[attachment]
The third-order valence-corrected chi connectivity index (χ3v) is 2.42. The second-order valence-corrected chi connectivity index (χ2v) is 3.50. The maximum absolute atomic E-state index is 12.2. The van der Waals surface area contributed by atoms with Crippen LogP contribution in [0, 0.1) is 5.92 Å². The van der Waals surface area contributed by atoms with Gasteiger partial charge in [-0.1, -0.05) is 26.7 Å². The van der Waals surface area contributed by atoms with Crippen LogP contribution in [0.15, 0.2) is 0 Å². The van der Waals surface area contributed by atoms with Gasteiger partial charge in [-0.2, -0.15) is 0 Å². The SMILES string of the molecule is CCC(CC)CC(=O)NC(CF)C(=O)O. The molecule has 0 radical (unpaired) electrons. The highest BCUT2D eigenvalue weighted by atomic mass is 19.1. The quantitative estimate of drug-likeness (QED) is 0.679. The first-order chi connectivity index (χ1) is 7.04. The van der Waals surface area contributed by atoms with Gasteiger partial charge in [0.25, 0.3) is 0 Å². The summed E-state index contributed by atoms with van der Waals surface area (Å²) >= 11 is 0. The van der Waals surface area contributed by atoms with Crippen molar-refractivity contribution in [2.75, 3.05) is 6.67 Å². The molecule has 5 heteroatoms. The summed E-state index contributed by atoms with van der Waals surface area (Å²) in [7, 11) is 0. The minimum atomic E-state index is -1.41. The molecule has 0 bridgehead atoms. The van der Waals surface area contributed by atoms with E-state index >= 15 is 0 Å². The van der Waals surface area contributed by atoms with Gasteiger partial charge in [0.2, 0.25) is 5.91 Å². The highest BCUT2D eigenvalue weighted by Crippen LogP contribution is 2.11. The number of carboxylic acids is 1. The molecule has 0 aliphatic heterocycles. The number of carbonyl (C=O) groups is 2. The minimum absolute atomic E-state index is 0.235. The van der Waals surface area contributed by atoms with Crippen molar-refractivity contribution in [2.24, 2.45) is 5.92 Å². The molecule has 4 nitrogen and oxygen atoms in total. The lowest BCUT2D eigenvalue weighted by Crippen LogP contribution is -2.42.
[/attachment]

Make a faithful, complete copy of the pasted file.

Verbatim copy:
The third-order valence-corrected chi connectivity index (χ3v) is 2.42. The second-order valence-corrected chi connectivity index (χ2v) is 3.50. The maximum absolute atomic E-state index is 12.2. The van der Waals surface area contributed by atoms with Crippen LogP contribution in [0, 0.1) is 5.92 Å². The van der Waals surface area contributed by atoms with Gasteiger partial charge in [-0.1, -0.05) is 26.7 Å². The van der Waals surface area contributed by atoms with Crippen LogP contribution in [0.15, 0.2) is 0 Å². The van der Waals surface area contributed by atoms with Gasteiger partial charge in [-0.2, -0.15) is 0 Å². The SMILES string of the molecule is CCC(CC)CC(=O)NC(CF)C(=O)O. The molecule has 0 radical (unpaired) electrons. The highest BCUT2D eigenvalue weighted by atomic mass is 19.1. The quantitative estimate of drug-likeness (QED) is 0.679. The first-order chi connectivity index (χ1) is 7.04. The van der Waals surface area contributed by atoms with Gasteiger partial charge in [0.25, 0.3) is 0 Å². The summed E-state index contributed by atoms with van der Waals surface area (Å²) >= 11 is 0. The van der Waals surface area contributed by atoms with Crippen molar-refractivity contribution in [2.75, 3.05) is 6.67 Å². The molecule has 5 heteroatoms. The summed E-state index contributed by atoms with van der Waals surface area (Å²) in [7, 11) is 0. The minimum atomic E-state index is -1.41. The molecule has 0 bridgehead atoms. The van der Waals surface area contributed by atoms with E-state index >= 15 is 0 Å². The van der Waals surface area contributed by atoms with Gasteiger partial charge in [0.2, 0.25) is 5.91 Å². The highest BCUT2D eigenvalue weighted by Crippen LogP contribution is 2.11. The number of carboxylic acids is 1. The molecule has 0 aliphatic heterocycles. The number of carbonyl (C=O) groups is 2. The minimum absolute atomic E-state index is 0.235. The van der Waals surface area contributed by atoms with Crippen molar-refractivity contribution in [2.24, 2.45) is 5.92 Å². The molecule has 4 nitrogen and oxygen atoms in total. The lowest BCUT2D eigenvalue weighted by Crippen LogP contribution is -2.42.